Quicken’s history with the Mac is long and spotted. It’s been ages since there was feature parity with the Windows version of Quicken. Quicken Essentials for Mac will continue that time-honored tradition.
I’ve been using Quicken to manage money on my Mac since before OS X, way back in the last century. I stopped using Quicken a few years ago when it became obvious that Intuit didn’t care much about Mac users. What about the new version?
Is The New Quicken The Old Quicken?
The latest Quicken for Mac hasn’t been all that quick in coming. The last Quicken update was in 2007. The newest Quicken may be the best ever, though it’s missing a few features from the older versions.
Intuit calls it Essentials for Mac, and for good reason.
Essentially, Mac users still don’t get the same value or features as Quicken users on Windows. Despite years in the making, there’s still a few things missing for Mac Quicken users who venture into Essentials.
For example, can you track investments in the new version? Yes. And no. You can track investment totals and values, but not buys and sells, and forget advanced investment reports. That’s reserved for Quicken 2007.
Can you import data from TurboTax? Nope. Keep your Quicken 2007, Mac users. How about using Quicken Essentials to pay bills? No, again. Use the bill pay functionality in Quicken Bill Pay from 2007.
Will the new Quicken Essentials for Mac transfer data from older versions of Quicken, or convert data from Quicken Windows? Yes.
Essentials is a new update to a product with a somewhat tarnished history among many Mac users. Intuit is setting the stage for the future (for Mac users) with a completely new product.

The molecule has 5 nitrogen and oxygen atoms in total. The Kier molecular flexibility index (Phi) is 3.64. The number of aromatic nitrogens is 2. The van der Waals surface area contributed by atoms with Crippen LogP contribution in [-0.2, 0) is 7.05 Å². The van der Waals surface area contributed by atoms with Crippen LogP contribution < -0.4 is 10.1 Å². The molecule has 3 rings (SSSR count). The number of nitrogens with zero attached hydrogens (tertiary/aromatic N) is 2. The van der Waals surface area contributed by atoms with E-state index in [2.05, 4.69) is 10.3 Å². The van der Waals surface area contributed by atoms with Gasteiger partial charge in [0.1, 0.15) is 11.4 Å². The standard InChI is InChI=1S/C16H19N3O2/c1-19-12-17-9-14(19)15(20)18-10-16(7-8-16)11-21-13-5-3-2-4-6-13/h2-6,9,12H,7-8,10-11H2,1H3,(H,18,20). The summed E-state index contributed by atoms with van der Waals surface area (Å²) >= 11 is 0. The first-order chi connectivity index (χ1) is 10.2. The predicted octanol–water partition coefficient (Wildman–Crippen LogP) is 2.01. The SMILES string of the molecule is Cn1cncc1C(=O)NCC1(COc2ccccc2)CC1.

Quicken Essentials New Course
I’m going out on a limb here and predicting that Quicken’s new offering is Intuit’s first step toward reclaiming lost customers from the Mac glory years. It’s not a giant step. It’s a step. But there’s far more good news than bad news.
Most of those aforementioned features that didn’t make it into Quicken Essentials for Mac are probably not features that get used much by most Mac users.
Even if Quicken Windows owners used those features only to the same percentage as Mac users, there would still be 10 times as many Windows PC customers using said features, making it worthwhile for Intuit to continue development on advanced features—but only for for PC users.
That means Quicken Essentials for Mac is a start over project, an attempt to provide Mac users with a solid, dependable, worthy money management app that handles the basic features that most of us need.
And, importantly, Quicken Essentials gives Intuit a new Cocoa code base upon which to develop additional features, enhancements, and improvements in the future. In other words, Quicken wants their Mac customers back, and they’re starting from scratch.
So, how good is Quicken Essentials for Mac? Page 2 tomorrow.